276.01, 13126 TR 9:25-10:40 and ONLINE, Mikati
Islamic Civilization. This course explores the rise, development and maturation of Islamic civilization, ca. 600-1500 CE. Attention is given to political institutions, as well as social and cultural developments. In addition to the lectures and readings from secondary sources, students are asked to engage directly with primary source materials, thereby viewing Islamic history through an academic and native lens.

282.01, 13121 MWF 12-12:50, Gordanier
History of China to 1800. A general survey of political, economic, social and intellectual developments in China from the earliest times to 1800.

299.01, 10704 MW 2-3:15, Cropper
Historian's Craft. The Historian's Craft. This is a topics-based course in which students deal with different types of historical materials and techniques to develop skills in research, writing, critical thinking, and oral presentation, focused on the discipline of history. Topics will vary and will selected by the professor.

299.02, 10798 ONLINE, Poole
Historian's Craft. The Historian's Craft. This is a topics-based course in which students deal with different types of historical materials and techniques to develop skills in research, writing, critical thinking, and oral presentation, focused on the discipline of history. Topics will vary and will selected by the professor.

310.01, 12402 TR 1:40-2:55 and ONLINE, Boucher
Special Topic: The American Indians of the Southeast to Removal. This course surveys the history of Native Americans in the Southeastern U.S. to the Removal era.  By giving center stage to American Indians, it will enrich the traditional historical narrative that has often ignored their contributions and lead students to appreciate the important role indigenous peoples played in the history of the region. It will also expose students to the distinctive methodology used in this field as well as its historiography.

323.01, 13134 T 5:30-8:15, Stockton
Society and Culture of Early Charleston. Topics in American social history studied through a focus on society and culture in 18th- and early 19th-century Charleston. Topics include immigrant groups, demography, mortality, economic and social structure, urban and plantation life, slavery, the role of women, education, religion, fine arts, architecture and decorative arts.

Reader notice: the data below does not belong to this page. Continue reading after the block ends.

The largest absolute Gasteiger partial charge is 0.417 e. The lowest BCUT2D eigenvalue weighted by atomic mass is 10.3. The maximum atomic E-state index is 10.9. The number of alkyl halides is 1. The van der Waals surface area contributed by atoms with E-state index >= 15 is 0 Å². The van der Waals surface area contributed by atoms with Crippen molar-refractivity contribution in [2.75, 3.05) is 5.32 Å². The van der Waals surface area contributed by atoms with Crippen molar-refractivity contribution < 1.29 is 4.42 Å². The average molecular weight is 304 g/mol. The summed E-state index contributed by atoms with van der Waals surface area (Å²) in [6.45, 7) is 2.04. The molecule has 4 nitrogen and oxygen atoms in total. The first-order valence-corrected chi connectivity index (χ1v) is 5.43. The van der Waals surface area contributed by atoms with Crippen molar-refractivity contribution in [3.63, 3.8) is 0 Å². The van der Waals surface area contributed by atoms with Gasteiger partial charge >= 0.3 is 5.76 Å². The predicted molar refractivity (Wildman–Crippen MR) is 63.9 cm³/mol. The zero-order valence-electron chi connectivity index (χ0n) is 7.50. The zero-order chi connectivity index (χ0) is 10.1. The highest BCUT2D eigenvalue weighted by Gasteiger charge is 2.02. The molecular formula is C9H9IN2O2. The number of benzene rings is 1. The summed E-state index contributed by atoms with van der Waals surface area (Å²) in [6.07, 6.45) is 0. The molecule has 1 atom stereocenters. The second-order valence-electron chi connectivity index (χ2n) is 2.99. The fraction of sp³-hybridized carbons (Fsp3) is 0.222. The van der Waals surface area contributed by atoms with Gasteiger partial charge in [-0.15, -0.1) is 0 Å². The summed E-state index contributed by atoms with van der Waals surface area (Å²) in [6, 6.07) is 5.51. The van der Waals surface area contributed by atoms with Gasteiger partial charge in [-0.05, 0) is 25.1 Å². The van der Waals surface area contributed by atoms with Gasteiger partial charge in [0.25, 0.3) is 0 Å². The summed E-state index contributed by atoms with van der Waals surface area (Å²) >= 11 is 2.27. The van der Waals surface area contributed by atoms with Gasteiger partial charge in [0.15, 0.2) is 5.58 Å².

336.01, 13120 MWF 11-11:50, Jones
Italian Renaissance. An examination of the cultural, social, and political developments of the Renaissance in Italy and its impact on the rest of Europe. Topics will include the Italian city-states, despots and republics, humanism from Petrarch to Machiavelli, Papal Rome and Renaissance art and architecture.

370.01, 13214 TR 8-9:15, Gerrish
Special Topic: Ancient Alexandria: Pharaohs, Physicists, and Femme Fatales. While its founder, Alexander the Great, subdued the world through violent conquest, ancient Alexandria rose to prominence as an intellectual and economic superpower, and “conquered” the Mediterranean world with science, literature, and trade. This course explores the political, cultural, and intellectual history of Alexandria, beginning with its foundation by Alexander in 332/1 BCE and extending into the Roman period.

410.01, 13122 ONLINE, Ingram
Research Seminar: Crime and Punishment in America. This is the capstone research seminar for history majors. Your primary objective this semester is to produce an original, carefully researched, and well written ~25-30 page research paper based on the theme of the course: crime and punishment in the modern U.S. This course uses an array of historical monographs, novels, and films to explore the contested meanings of crime and the evolution of the carceral state since the late nineteenth century. Although we will study a few well-known crimes, we will also examine incidents that have largely been forgotten in order to examine how and why popular ideas and anxieties about crime (and criminals) have changed over time, how these have shaped ideas about what constitutes appropriate forms of punishment, and how the justice system reflects major social, political, and cultural developments in U.S. History.

441.01, 13122 MW 2-3:15 and ONLINE, Delay.
Research Seminar: History of the Body. In this seminar, which is the capstone experience for History majors, advanced undergraduate students will conduct independent and original research projects focusing on the history of the body in modern European history. The history of the body is a timely topic that intersects with the histories of politics, religion, empire, sex, health, medicine, gender, crime, and more. Students will research and write 30-35 page seminar papers under the professor’s supervision; in these papers, students will be expected to develop and defend their own arguments and interpretations and will analyze both primary sources and historiography.